- While they were doing this, the “My Verizon” widget on their Android phones “broke” – they no longer updated automatically — so now you have to run the app every time you want to update your data usage. It is almost like they want you to blow through your data allocation by accident – but they wouldn’t do that deliberately, would they?
- Judge for yourself: Six months later, it still hasn’t been fixed.
- They have the distinction of being the only phone company in the world that sells a Samsung Galaxy SIII with a locked bootloader – a “feature” that prevents users from easily flashing their phones with Custom Software. When phones are unlocked, users win. Anyone else can do this – but not Verizon’s Customers. They then tried to blame Samsung – a claim that makes no sense, given that no one else has a locked bootloader.
- Fortunately, some very smart people figured out how to unlock the bootloader (this is nothing new – they did the same thing with my previous phone – the Droid X2, a wonderful phone, hampered by Verizon’s “Lock-’em-all-down” policy. Of course, they made vague promises that an unlocked Bootloader would be made available one day… but it never happened.
- They have also done everything in their power to make it difficult for their users to “Root” their machines, which makes it possible to do many cool things, including backing up their phones and removing the odious pile of crapware that they shovel onto every phone before they roll it out the door. And every update they bring out for the Galaxy SIII breaks root. They call it “Security”. I call shenanigans – all they have to do is ask the user “Did you root your phone?” when updating and if so, leave it there, but they are not interested in doing what the customer wants – they are interested in doing what is profitable.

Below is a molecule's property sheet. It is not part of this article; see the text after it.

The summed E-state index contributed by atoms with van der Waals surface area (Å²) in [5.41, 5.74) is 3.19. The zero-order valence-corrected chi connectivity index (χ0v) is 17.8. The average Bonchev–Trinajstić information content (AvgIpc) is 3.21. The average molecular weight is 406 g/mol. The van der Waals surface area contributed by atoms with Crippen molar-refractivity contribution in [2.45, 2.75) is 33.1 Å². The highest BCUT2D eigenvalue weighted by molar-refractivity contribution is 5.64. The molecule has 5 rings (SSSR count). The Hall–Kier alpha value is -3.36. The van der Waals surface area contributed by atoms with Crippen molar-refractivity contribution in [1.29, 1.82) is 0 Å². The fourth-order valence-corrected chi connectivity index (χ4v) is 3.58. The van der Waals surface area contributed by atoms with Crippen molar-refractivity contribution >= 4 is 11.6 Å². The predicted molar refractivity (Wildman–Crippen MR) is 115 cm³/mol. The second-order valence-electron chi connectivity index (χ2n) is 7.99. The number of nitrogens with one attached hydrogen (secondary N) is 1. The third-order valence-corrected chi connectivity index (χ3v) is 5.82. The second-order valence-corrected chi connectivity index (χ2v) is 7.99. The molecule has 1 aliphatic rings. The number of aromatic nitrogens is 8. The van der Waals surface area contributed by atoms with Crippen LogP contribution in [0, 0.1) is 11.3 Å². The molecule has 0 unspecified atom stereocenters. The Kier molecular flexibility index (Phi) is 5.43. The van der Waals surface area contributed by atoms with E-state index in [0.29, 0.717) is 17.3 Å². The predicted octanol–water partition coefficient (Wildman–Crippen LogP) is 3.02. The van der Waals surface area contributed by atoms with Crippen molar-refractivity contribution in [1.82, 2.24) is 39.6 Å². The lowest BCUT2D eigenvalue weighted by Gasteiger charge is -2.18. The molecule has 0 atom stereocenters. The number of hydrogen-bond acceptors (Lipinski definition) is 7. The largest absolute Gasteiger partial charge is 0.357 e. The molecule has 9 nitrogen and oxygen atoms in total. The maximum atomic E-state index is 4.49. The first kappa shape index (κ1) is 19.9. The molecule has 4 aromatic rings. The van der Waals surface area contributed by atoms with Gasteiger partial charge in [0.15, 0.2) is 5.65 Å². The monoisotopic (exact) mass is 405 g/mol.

This stuff does not affect most of Verizon’s customers – well over 99% of cellphone users neither know nor care about Rooting or Bootloaders. What they have done is annoy a very tiny percentage of their user base – those few who understand technology and know what they want. That is not a demographic that any technology-based company should want to make enemies of.
Their “Better Customer Experience” excuse is, to put it bluntly, a steaming pile of poo. This is about control… and I don’t like it.
I am still with them, for now. Once my contract ends or they take away my Unlimited Data, I will take my business elsewhere. I don’t change horses easily, but when I do, I don’t easily go back to the old one; I left Sprint seven years ago, AT&T nearly a decade ago. I still haven’t gone back.
I am not the only one – I know of friends and relatives who are abandoning Verizon like the proverbial rats leaving a sinking ship. Many are reporting getting better service and paying less. A single 4G-smartphone on Virgin Mobile costs $55/month. No Contract, no commitment, no lock-in. A single 4G smartphone on Verizon costs $40 for the phone service and $60 for 2GB of Data. That’s $100/month – for Two. Measly. Gigabytes.
Yes, Verizon has the best, fastest network out there. But the others are catching up, and as customers realize that there are better options out there they will vote with their dollars and their feet.
There will be a day of reckoning for Verizon Wireless, and when the smoke has cleared, their massively overpaid corporate officers will shrug their shoulders and say that they didn’t see this coming.
At least, Dear Reader, you will.